• §12.1.5-7 have some relevant aspects that need not concern us here.
  • §12.1.8.1 shows that the definition is consistent with the earlier formal definition of a derivative. Application of that definition doesn’t generate an inconsistency. No limits are required.
  • §12.1.8.2 gives the numerical development of = 2.71828… There is a clear distinction between deduction that such a number exists and the calculation of its value. (The approach with limits might confuse these aspects.)
  • §12.1.8.3 shows that also the notion of the dynamic quotient (COTP p57)  is consistent with above approach to e. Thus, the above hasn’t used the dynamic quotient. Using it, we can derive that 1 = {(e^h – 1) // h, set h = 0}. Thus the latter expression cannot be simplified further but we don’t need to do so since we can determine that its value is 1. If we would wish so, we could use this (deduced) property to define e as well (“the formal approach”).

The key difference between COTP and above “approach of Cartesius” is that COTP shows how the (common) numerical development of e can be found. This method relies on the formula of the derivative, which Cartesius didn’t have (or didn’t want to adopt from Fermat).

Difference of COTP and a textbook introduction of e

In my email of March 27 2013 to Hessel Pot I explained how COTP differed from a particular Dutch textbook on the introduction of e.

  • The textbook suggests that f ‘[0] = 1 would be an intuitive criterion. This is only partly true.
  • It proceeds in reworking f ‘[0] = 1 into a more general formula. (I didn’t mention unstated assumptions in 2013.)
  • It eventually boils down to indeed positing that e^x has itself as its derivative, but this definition thus is not explicitly presented as a definition. The clarity of positing this is obscured by the path leading there. Thus, I feel that the approach in COTP is a small but actually key innovation to explicitly define e^x as being equal to its derivative.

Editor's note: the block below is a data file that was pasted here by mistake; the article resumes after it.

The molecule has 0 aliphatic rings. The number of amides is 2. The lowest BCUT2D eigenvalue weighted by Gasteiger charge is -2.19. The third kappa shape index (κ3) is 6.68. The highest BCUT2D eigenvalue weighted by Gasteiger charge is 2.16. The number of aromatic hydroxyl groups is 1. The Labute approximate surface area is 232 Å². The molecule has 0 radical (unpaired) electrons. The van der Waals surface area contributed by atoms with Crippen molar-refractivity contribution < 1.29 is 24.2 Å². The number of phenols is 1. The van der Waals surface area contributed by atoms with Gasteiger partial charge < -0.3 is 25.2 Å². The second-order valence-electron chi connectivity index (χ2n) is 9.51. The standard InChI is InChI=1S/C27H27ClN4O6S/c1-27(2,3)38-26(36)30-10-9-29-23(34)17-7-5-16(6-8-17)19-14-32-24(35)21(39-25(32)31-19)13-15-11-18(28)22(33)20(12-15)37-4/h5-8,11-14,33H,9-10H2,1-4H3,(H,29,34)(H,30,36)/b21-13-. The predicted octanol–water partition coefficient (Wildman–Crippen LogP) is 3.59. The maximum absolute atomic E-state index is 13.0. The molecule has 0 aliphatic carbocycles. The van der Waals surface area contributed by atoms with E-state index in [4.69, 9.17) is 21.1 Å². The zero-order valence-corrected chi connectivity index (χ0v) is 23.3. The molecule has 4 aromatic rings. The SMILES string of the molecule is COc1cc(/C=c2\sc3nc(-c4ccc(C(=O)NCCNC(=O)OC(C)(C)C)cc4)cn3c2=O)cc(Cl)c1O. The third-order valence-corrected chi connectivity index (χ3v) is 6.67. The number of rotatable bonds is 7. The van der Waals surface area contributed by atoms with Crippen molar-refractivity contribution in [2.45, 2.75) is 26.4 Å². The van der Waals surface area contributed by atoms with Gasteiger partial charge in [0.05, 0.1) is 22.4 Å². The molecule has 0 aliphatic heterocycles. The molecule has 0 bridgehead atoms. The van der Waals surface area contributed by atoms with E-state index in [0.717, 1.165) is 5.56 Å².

• It presents e only with three decimals.
Conclusion

There are more ways to address the intuition for the exponential number, like the growth process or the surface area under 1 / x. Yet the above approaches are more fitting for the algebraic approach. Of these, COTP has a development that is strong and appealing. The plots by Cartesius and Pot are useful and supportive but no alternatives.

The Appendix contains a deduction that was done in the course of writing this weblog entry. It seems useful to include it, but it is not key to above argument.

Appendix. Using the general formula on factor x a

The earlier weblog entry on Cartesius and Fermat used a circle and generated a “general formula” on a factor x a. This is not really factoring, since the factor only holds when the curve lies on a circle.

Using the two relations: